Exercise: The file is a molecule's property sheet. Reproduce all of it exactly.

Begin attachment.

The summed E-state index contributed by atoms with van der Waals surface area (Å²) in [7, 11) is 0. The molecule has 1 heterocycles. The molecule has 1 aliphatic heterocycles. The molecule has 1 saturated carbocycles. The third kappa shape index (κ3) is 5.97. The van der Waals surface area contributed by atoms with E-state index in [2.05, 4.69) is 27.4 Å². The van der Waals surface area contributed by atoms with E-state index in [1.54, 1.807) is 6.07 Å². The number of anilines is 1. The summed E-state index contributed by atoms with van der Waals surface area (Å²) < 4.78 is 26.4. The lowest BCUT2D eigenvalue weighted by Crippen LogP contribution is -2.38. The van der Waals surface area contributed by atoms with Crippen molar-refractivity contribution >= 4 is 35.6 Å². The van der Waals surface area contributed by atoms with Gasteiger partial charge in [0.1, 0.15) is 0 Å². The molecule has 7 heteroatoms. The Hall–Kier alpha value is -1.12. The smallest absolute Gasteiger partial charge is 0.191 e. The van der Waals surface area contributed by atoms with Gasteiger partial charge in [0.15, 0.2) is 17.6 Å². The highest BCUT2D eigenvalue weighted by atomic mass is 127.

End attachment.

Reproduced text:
The summed E-state index contributed by atoms with van der Waals surface area (Å²) in [7, 11) is 0. The molecule has 1 heterocycles. The molecule has 1 aliphatic heterocycles. The molecule has 1 saturated carbocycles. The third kappa shape index (κ3) is 5.97. The van der Waals surface area contributed by atoms with E-state index in [2.05, 4.69) is 27.4 Å². The van der Waals surface area contributed by atoms with E-state index in [1.54, 1.807) is 6.07 Å². The number of anilines is 1. The summed E-state index contributed by atoms with van der Waals surface area (Å²) < 4.78 is 26.4. The lowest BCUT2D eigenvalue weighted by Crippen LogP contribution is -2.38. The van der Waals surface area contributed by atoms with Crippen molar-refractivity contribution >= 4 is 35.6 Å². The van der Waals surface area contributed by atoms with Gasteiger partial charge in [0.1, 0.15) is 0 Å². The molecule has 7 heteroatoms. The Hall–Kier alpha value is -1.12. The smallest absolute Gasteiger partial charge is 0.191 e. The van der Waals surface area contributed by atoms with Gasteiger partial charge in [0.15, 0.2) is 17.6 Å². The highest BCUT2D eigenvalue weighted by atomic mass is 127.